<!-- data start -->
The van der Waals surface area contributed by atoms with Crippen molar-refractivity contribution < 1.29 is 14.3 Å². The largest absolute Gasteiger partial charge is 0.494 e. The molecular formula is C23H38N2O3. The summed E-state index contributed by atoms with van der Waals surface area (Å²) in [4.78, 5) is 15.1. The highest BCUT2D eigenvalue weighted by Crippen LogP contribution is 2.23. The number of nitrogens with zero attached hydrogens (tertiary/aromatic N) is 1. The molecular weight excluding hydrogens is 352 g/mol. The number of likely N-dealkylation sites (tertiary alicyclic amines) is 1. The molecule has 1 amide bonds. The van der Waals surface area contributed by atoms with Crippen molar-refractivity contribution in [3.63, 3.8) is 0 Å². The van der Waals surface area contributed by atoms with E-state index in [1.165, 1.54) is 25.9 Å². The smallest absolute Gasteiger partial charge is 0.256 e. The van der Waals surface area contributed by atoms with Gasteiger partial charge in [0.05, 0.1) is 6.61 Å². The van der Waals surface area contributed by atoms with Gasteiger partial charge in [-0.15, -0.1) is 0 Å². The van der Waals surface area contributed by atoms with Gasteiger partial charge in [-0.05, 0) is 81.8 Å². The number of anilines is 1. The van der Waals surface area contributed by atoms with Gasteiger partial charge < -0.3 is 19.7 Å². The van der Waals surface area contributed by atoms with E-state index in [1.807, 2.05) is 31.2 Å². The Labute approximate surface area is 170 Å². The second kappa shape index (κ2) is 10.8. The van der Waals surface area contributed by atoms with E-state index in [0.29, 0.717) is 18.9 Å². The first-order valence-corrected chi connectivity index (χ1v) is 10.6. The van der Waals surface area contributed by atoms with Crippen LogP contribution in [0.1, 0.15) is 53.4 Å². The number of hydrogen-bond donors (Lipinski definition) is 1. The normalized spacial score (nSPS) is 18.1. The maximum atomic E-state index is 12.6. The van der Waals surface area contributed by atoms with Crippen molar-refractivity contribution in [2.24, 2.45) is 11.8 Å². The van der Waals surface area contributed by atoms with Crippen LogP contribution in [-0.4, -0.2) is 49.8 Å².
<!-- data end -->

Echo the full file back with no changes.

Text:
The van der Waals surface area contributed by atoms with Crippen molar-refractivity contribution < 1.29 is 14.3 Å². The largest absolute Gasteiger partial charge is 0.494 e. The molecular formula is C23H38N2O3. The summed E-state index contributed by atoms with van der Waals surface area (Å²) in [4.78, 5) is 15.1. The highest BCUT2D eigenvalue weighted by Crippen LogP contribution is 2.23. The number of nitrogens with zero attached hydrogens (tertiary/aromatic N) is 1. The molecular weight excluding hydrogens is 352 g/mol. The number of likely N-dealkylation sites (tertiary alicyclic amines) is 1. The molecule has 1 amide bonds. The van der Waals surface area contributed by atoms with Crippen molar-refractivity contribution in [3.63, 3.8) is 0 Å². The van der Waals surface area contributed by atoms with E-state index in [1.165, 1.54) is 25.9 Å². The smallest absolute Gasteiger partial charge is 0.256 e. The van der Waals surface area contributed by atoms with Gasteiger partial charge in [0.05, 0.1) is 6.61 Å². The van der Waals surface area contributed by atoms with Gasteiger partial charge in [-0.15, -0.1) is 0 Å². The van der Waals surface area contributed by atoms with Gasteiger partial charge in [-0.05, 0) is 81.8 Å². The number of anilines is 1. The van der Waals surface area contributed by atoms with Gasteiger partial charge < -0.3 is 19.7 Å². The van der Waals surface area contributed by atoms with E-state index in [1.807, 2.05) is 31.2 Å². The Labute approximate surface area is 170 Å². The second kappa shape index (κ2) is 10.8. The van der Waals surface area contributed by atoms with E-state index in [0.29, 0.717) is 18.9 Å². The first-order valence-corrected chi connectivity index (χ1v) is 10.6. The van der Waals surface area contributed by atoms with Crippen LogP contribution in [0.1, 0.15) is 53.4 Å². The number of hydrogen-bond donors (Lipinski definition) is 1. The normalized spacial score (nSPS) is 18.1. The maximum atomic E-state index is 12.6. The van der Waals surface area contributed by atoms with Crippen molar-refractivity contribution in [2.24, 2.45) is 11.8 Å². The van der Waals surface area contributed by atoms with Crippen LogP contribution in [-0.4, -0.2) is 49.8 Å².